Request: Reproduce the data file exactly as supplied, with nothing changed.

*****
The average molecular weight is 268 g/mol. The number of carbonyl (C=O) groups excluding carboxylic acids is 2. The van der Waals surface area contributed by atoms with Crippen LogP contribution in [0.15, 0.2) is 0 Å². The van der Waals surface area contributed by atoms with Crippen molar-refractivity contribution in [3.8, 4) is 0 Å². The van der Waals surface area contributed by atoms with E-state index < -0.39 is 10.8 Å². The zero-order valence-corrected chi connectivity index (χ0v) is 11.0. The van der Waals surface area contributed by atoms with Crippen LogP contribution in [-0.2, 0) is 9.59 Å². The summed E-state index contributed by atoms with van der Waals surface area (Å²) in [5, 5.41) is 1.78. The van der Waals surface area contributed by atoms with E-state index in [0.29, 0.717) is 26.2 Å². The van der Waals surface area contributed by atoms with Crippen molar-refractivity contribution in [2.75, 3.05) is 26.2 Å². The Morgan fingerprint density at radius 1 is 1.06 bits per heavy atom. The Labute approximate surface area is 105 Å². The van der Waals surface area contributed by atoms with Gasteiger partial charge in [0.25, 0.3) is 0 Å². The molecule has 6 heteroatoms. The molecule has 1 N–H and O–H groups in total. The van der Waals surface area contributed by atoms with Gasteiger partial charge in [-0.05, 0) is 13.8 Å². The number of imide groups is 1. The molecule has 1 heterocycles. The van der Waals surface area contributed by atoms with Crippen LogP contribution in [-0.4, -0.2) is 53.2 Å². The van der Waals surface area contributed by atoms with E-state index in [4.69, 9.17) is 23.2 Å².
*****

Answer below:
The average molecular weight is 268 g/mol. The number of carbonyl (C=O) groups excluding carboxylic acids is 2. The van der Waals surface area contributed by atoms with Crippen LogP contribution in [0.15, 0.2) is 0 Å². The van der Waals surface area contributed by atoms with Crippen molar-refractivity contribution in [3.8, 4) is 0 Å². The van der Waals surface area contributed by atoms with E-state index < -0.39 is 10.8 Å². The zero-order valence-corrected chi connectivity index (χ0v) is 11.0. The van der Waals surface area contributed by atoms with Crippen LogP contribution in [-0.2, 0) is 9.59 Å². The summed E-state index contributed by atoms with van der Waals surface area (Å²) in [5, 5.41) is 1.78. The van der Waals surface area contributed by atoms with E-state index in [0.29, 0.717) is 26.2 Å². The van der Waals surface area contributed by atoms with Crippen molar-refractivity contribution in [2.75, 3.05) is 26.2 Å². The Morgan fingerprint density at radius 1 is 1.06 bits per heavy atom. The Labute approximate surface area is 105 Å². The van der Waals surface area contributed by atoms with Gasteiger partial charge in [0.25, 0.3) is 0 Å². The molecule has 6 heteroatoms. The molecule has 1 N–H and O–H groups in total. The van der Waals surface area contributed by atoms with Gasteiger partial charge in [-0.05, 0) is 13.8 Å². The number of imide groups is 1. The molecule has 1 heterocycles. The van der Waals surface area contributed by atoms with Crippen LogP contribution in [-0.4, -0.2) is 53.2 Å². The van der Waals surface area contributed by atoms with E-state index in [4.69, 9.17) is 23.2 Å².